If you were convicted of a crime, you may have lost your rights to possess a firearm. Under certain circumstances, depending on your state, you may be eligible to restore your gun rights. RecordGone.com specializes in post-conviction relief and can help restore firearm rights.
If you have been denied the right to purchase of a firearm because of a violent or domestic violence conviction and you would like to speak with an attorney about the possibility of challenging the denial or taking legal action to have the federal prohibition removed from you, please call (877-573-7273 ext 1) and ask for a phone consultation with Attorney Mathew Higbee— a 20 minute consultation costs $100.
RecordGone.com specializes in post-conviction relief, including restoring firearm rights, and depending on the nature of your conviction, can petition the courts to restore your gun rights. RecordGone.com currently offers the service in the states listed below.
Generally, felony offenses and certain violent offenses may result in the loss of gun rights and the right to restore 2nd amendment rights. However, certain domestic violence misdemeanor convictions may result in the loss of firearm rights due to the Lautenberg Amendment.
The Lautenberg Amendment is an amendment to the Omnibus Consolidated Appropriations Act of 1997 enacted in 1996. The Lautenberg Amendment bans the possession of firearms or ammunition by those convicted of misdemeanor domestic violence. It is also illegal to sell or give a firearm to a person who has had their gun rights restricted by the Lautenberg Amendment.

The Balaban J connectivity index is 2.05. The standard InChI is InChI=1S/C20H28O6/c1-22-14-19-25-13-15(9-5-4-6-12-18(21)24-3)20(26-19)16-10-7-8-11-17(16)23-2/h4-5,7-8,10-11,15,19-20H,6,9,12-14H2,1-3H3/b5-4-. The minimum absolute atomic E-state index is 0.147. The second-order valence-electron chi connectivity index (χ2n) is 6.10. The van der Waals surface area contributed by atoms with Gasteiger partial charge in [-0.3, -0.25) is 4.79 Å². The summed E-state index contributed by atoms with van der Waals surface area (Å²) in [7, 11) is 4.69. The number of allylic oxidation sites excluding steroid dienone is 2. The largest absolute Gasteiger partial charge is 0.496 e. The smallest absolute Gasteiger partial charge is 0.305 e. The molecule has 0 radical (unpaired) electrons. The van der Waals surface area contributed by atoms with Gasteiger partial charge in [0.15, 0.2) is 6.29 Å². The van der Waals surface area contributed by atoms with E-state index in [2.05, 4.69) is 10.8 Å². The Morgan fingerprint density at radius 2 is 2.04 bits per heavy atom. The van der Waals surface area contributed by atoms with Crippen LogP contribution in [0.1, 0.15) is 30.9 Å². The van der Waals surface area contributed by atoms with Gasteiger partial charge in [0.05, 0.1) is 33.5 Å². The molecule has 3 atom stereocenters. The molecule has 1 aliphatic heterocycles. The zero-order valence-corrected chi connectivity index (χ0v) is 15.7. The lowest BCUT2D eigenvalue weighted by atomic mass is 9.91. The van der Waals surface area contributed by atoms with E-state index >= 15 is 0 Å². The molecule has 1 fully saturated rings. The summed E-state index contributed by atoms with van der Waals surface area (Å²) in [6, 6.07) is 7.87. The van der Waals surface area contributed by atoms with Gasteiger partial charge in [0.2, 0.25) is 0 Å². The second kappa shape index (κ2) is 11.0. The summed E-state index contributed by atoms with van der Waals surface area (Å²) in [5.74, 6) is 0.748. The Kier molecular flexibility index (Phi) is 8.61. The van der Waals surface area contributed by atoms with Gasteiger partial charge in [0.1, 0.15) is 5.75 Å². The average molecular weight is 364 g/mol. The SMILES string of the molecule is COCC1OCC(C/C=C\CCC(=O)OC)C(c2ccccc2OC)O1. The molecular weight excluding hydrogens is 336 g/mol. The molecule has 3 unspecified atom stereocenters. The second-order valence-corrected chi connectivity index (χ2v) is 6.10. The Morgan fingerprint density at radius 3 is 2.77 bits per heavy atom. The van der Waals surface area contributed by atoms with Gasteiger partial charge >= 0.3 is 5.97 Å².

The Lautenberg Amendment's definition of domestic violence is defined within the amendment, not the laws of the state where the offense occured. The Lautenberg Amendment's definition of domestic violence is more narrow than what the state considers domestic violence. If you do not meet the federal governments definition of domestic violence, you may still apply to have your gun rights reinstated. The Lautenberg's definition of domestic violence is listed below.
"Has, as an element, the use or attempted use of physical force, or the threatened use of a deadly weapon, committed by a current or former spouse, parent, or guardian of the victim, by a person with whom the victim shares a child in common, by a person who is cohabiting with or has cohabited with the victim as a spouse, parent, or guardian, or by a person similarly situated to a spouse, parent, or guardian of the victim."
"Thank you very much for all of your help. You have been just wonderful and I appreciate everything that you have done for me during this process."
- Al R.
"I am quite confident with a lesser attorney the judge would have denied it, although my attorney stood her ground and ultimately got the judge (and the prosecutor) to change his mind and agree to vacate."
- Tyler A.